Roscosmos Flight Engineer Nikolai Chub spent his day testing the operations of a 3D printer while fellow cosmonaut Alexander Grebenkin studied the vibrations the space station experiences while orbiting Earth. Cosmonaut and station Commander Oleg Kononenko worked throughout Monday replacing smoke detectors in the space station’s Russian segment.


Learn more about station activities by following the space station blog@space_station and @ISS_Research on X, as well as the ISS Facebook and ISS Instagram accounts.

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Mark Garcia

Spacewalks Rescheduled Before Station Boosts Orbit

Spacewalks Rescheduled Before Station Boosts Orbit

The space station is pictured from the SpaceX Dragon Endeavour during its departure and flyaround on Nov. 8, 2021.
The space station is pictured from the SpaceX Dragon Endeavour during its departure and flyaround on Nov. 8, 2021.

The Expedition 71 crew members are relaxing today following the delay of Thursday’s spacewalk. Mission planners rescheduled the spacewalk for June 24 when two spacewalkers will remove faulty radio hardware and swab station surfaces for microorganisms. A second spacewalk to remove and replace a gyroscope assembly, relocate an antenna, and prepare for future Alpha Magnetic Spectrometer upgrades is planned for July 2. Meanwhile, the two Boeing Crew Flight Test astronauts from NASA continued vehicle testing.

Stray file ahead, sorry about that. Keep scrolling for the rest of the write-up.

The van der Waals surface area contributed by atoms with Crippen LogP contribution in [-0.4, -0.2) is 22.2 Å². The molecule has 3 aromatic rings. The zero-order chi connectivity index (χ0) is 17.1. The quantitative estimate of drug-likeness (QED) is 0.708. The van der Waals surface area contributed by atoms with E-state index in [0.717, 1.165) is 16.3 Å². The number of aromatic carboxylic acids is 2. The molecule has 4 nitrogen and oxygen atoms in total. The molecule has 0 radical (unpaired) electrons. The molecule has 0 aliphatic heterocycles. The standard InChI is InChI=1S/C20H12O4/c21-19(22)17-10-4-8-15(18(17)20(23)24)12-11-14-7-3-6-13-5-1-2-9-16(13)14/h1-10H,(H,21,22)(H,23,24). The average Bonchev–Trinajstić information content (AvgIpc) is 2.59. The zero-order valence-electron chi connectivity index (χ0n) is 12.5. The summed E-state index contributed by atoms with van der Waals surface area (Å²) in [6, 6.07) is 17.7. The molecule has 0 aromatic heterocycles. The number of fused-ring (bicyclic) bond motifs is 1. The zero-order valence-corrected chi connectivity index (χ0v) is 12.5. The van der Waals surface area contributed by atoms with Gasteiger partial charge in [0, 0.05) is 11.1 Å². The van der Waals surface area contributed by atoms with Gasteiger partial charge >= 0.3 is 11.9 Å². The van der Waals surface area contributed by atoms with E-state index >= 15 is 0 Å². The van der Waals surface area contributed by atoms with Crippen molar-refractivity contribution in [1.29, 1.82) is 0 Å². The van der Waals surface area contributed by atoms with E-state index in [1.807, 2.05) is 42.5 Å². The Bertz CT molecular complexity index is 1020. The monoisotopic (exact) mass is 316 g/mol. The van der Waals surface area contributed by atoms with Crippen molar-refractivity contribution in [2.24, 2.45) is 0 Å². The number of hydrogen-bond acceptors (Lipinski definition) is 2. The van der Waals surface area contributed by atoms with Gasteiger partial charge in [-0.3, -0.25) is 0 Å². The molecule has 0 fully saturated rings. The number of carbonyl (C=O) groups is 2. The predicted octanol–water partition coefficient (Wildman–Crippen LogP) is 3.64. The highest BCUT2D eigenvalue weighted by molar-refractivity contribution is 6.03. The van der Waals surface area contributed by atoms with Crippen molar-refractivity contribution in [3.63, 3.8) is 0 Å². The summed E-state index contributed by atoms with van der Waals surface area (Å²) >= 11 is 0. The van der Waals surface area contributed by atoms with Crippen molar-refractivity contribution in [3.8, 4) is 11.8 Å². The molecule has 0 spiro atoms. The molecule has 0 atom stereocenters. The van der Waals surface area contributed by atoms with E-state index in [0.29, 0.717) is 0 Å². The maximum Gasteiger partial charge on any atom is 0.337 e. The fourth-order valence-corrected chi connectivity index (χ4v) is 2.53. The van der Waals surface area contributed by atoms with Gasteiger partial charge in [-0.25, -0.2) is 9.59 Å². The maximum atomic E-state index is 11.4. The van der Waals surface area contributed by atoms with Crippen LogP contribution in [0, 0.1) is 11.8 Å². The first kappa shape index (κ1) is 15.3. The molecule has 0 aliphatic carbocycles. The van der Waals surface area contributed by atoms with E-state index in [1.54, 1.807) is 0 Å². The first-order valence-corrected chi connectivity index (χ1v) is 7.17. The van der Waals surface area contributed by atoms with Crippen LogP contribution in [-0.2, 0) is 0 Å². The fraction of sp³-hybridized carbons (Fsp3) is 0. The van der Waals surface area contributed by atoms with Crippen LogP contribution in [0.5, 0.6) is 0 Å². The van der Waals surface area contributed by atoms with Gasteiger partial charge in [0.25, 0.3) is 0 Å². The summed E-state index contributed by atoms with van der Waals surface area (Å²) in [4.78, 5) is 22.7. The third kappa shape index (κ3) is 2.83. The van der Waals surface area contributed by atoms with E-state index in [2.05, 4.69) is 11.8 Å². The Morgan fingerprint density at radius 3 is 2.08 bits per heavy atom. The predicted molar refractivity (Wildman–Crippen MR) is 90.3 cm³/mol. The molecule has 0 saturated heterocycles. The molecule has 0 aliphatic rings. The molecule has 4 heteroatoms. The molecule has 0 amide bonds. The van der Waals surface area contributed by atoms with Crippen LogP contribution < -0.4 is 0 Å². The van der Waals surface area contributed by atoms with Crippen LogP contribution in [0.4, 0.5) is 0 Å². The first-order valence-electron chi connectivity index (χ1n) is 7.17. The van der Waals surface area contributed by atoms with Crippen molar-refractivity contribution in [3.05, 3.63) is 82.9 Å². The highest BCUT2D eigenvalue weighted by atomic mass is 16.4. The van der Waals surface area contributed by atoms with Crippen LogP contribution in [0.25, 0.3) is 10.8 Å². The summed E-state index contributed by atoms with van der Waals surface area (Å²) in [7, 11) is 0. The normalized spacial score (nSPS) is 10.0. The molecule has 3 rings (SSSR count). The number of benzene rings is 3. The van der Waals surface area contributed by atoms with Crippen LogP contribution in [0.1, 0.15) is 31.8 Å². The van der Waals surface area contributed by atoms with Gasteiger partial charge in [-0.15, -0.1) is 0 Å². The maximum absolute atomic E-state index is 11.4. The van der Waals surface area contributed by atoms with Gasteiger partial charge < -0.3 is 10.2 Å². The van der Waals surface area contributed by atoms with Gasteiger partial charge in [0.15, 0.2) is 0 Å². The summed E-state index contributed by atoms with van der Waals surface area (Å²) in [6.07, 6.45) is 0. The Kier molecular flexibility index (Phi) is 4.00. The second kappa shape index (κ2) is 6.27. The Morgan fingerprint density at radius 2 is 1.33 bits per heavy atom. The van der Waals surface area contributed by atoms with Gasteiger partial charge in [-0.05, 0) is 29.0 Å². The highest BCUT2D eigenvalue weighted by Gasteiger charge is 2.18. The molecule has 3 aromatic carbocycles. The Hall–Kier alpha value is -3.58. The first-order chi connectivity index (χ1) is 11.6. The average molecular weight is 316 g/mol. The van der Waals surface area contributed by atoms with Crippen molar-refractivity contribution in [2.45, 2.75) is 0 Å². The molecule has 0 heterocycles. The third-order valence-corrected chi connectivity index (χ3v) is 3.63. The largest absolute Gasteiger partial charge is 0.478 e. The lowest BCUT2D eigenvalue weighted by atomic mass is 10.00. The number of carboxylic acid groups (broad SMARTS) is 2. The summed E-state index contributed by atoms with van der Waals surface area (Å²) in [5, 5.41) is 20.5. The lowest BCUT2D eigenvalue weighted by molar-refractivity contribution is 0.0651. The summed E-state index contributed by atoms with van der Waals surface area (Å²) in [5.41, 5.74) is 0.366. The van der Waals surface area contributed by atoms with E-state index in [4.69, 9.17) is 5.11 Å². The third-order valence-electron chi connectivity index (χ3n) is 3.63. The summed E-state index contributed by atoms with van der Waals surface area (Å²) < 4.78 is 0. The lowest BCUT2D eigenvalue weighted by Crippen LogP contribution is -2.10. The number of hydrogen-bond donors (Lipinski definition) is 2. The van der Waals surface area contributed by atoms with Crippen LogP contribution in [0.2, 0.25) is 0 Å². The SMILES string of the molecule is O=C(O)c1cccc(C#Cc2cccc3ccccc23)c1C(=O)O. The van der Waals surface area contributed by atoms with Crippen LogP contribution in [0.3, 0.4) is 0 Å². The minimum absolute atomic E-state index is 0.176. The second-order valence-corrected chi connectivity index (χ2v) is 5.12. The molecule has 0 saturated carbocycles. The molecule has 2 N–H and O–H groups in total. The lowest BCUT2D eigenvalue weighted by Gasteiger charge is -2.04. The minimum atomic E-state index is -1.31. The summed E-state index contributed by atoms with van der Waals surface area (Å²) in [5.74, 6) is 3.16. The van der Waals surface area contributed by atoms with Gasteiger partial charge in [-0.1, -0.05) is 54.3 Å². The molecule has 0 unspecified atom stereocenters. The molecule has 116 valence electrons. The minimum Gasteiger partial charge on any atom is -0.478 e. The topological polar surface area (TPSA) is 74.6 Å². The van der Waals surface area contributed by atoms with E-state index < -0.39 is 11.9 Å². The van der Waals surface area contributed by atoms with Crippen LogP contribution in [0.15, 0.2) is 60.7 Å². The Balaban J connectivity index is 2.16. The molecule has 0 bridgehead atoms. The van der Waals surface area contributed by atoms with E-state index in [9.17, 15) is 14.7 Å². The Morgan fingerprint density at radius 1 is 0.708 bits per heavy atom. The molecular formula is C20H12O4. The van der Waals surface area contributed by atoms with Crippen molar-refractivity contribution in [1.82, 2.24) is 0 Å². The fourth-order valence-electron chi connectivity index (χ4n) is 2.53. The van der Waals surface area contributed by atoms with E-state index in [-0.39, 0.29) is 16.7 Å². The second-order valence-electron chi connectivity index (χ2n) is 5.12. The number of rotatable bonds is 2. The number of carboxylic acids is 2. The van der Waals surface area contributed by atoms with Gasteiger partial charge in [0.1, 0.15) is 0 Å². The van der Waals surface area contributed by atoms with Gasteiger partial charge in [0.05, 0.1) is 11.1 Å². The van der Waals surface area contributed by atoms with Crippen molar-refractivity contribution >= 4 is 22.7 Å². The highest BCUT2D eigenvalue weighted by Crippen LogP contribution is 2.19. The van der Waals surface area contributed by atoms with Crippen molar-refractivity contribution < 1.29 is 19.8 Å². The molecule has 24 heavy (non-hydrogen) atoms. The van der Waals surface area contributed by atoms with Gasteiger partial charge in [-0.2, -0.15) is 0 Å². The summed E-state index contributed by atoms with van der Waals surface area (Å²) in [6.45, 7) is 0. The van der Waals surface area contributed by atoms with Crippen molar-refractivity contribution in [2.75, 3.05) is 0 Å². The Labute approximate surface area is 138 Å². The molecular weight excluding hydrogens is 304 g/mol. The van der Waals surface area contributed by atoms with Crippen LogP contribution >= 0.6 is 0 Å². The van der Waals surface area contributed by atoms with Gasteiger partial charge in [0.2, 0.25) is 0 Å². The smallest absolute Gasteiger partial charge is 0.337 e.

NASA and Boeing will discuss Starliner’s mission and departure from the International Space Station as part of the agency’s Boeing Crew Flight Test in a pre-departure media teleconference at 12 p.m. EDT Tuesday, June 18. Butch Wilmore and Suni Williams, who have previously visited the orbital outpost, called down to Boeing mission controllers on Friday and discussed their upcoming departure. Afterward, the duo entered Starliner and reviewed the spacecraft’s flight operations and procedures.

Roscosmos’ Progress 87 resupply ship, docked to the Zvezda service module, will fire its engines late Friday night boosting the space station’s orbit. The reboost maneuvers occur regularly restoring the orbiting lab’s altitude as it degrades over time due to Earth’s gravity and atmospheric drag.

The three cosmonauts working aboard the space station stayed busy on Friday with their standard complement of space research and life support maintenance duties. Commander Oleg Kononenko and Flight Engineer Nikolai Chub wrapped their work shift with eye scans using a medical imaging device looking at the retina, optic nerve, and cornea. Flight Engineer Alexander worked throughout the day on computer maintenance, vent cleaning, and orbital plumbing.


Learn more about station activities by following the space station blog@space_station and @ISS_Research on X, as well as the ISS Facebook and ISS Instagram accounts.

Get weekly video highlights at: https://roundupreads.jsc.nasa.gov/videoupdate/

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Mark Garcia

NASA, Boeing Target June 22 for Flight Crew Test Return

NASA, Boeing Target June 22 for Flight Crew Test Return